We also need to account for the fact that emojis are rarely used by themselves. Instead, they’re used as a bit of extra flair or clarification at the end of a sentence. This makes them perfect for adding context to an ambiguously worded statement, or conveying or evoking some specific emotion. Like it or not, written text isn’t perfect, and emojis serve as a perfect complement to its weaknesses. For example, text messages rarely convey sarcasm appropriately, but the inclusion of an emoji can instantly clarify things. Imagine the difference between a text from a boss that says, “Way to be late again.” and one that says, “way to be late again!” with a winking emoji next to it. Granted, your boss may not be in the habit of sending emoji-laden text messages, but all it takes is one face to instantly rectify the ambiguity.
There are other benefits to explore with emojis, too, including how fast they are to find and send compared to long, drawn-out sentences, and the accessibility of inside jokes and personalized subtext.
Descriptivism vs. prescriptivism
Emoji haters tend to base their arguments on prescriptivism. In linguistics, there’s a fundamental difference in philosophy between prescriptivism and descriptivism. Prescriptivism holds that words and grammar should be formally defined and controlled, then used according to those formal definitions. Descriptivism, by contrast, holds that words and grammar should be used in whatever format or application allows them to be best understood.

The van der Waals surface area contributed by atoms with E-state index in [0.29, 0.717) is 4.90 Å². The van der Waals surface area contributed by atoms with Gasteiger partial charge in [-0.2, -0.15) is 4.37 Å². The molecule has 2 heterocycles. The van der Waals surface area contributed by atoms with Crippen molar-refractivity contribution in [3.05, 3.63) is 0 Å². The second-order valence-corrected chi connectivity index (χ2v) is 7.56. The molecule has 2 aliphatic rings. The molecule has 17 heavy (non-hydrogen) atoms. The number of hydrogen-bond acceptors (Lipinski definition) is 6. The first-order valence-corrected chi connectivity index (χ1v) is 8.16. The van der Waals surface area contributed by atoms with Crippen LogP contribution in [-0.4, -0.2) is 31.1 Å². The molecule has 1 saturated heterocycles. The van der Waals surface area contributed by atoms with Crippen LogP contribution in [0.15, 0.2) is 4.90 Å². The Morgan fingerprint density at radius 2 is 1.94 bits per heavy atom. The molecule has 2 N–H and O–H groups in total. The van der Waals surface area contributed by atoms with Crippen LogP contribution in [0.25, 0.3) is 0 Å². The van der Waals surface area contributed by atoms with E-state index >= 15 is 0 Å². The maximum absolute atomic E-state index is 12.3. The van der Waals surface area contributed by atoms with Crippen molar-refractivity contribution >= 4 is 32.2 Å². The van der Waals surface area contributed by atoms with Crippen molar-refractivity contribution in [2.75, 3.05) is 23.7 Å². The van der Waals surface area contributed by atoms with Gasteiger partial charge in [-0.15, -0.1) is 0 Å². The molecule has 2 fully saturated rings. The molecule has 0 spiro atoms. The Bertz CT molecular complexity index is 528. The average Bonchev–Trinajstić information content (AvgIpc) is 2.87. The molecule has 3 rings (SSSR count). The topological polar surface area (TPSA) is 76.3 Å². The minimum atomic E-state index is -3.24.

Language isn’t sacred, or shouldn’t be, because it undergoes evolution like any other cultural institution. If you want to apply a prescriptivist mindset, you should apply it to every area of language, and start researching how formal institutions like grammar and spelling have changed over the years. Otherwise, you’re implicitly accepting that languages change over time, and regardless of whether or not it’s what you grew up with, you have to roll with the punches.
Back to the license plates
There are both legitimate and illegitimate criticisms of the possibility for emoji-based license plates. Readability and indexation need to be efficient, or the entire system will break down. But the majority of people aren’t focusing on the logistics; they’re focusing on the superficiality of emojis as a language, and frankly, that stance is indefensible.
Nobody is forcing you to use emojis to communicate, but you’re already practically forced to tolerate their existence, the same way you’d be forced to tolerate the existence of any language. They’re a step forward for the progression of our linguistic capabilities and interactions, and being staunchly in favor of the communication standards you grew up with isn’t going to change that.
Published March 25, 2019 — 19:24 UTC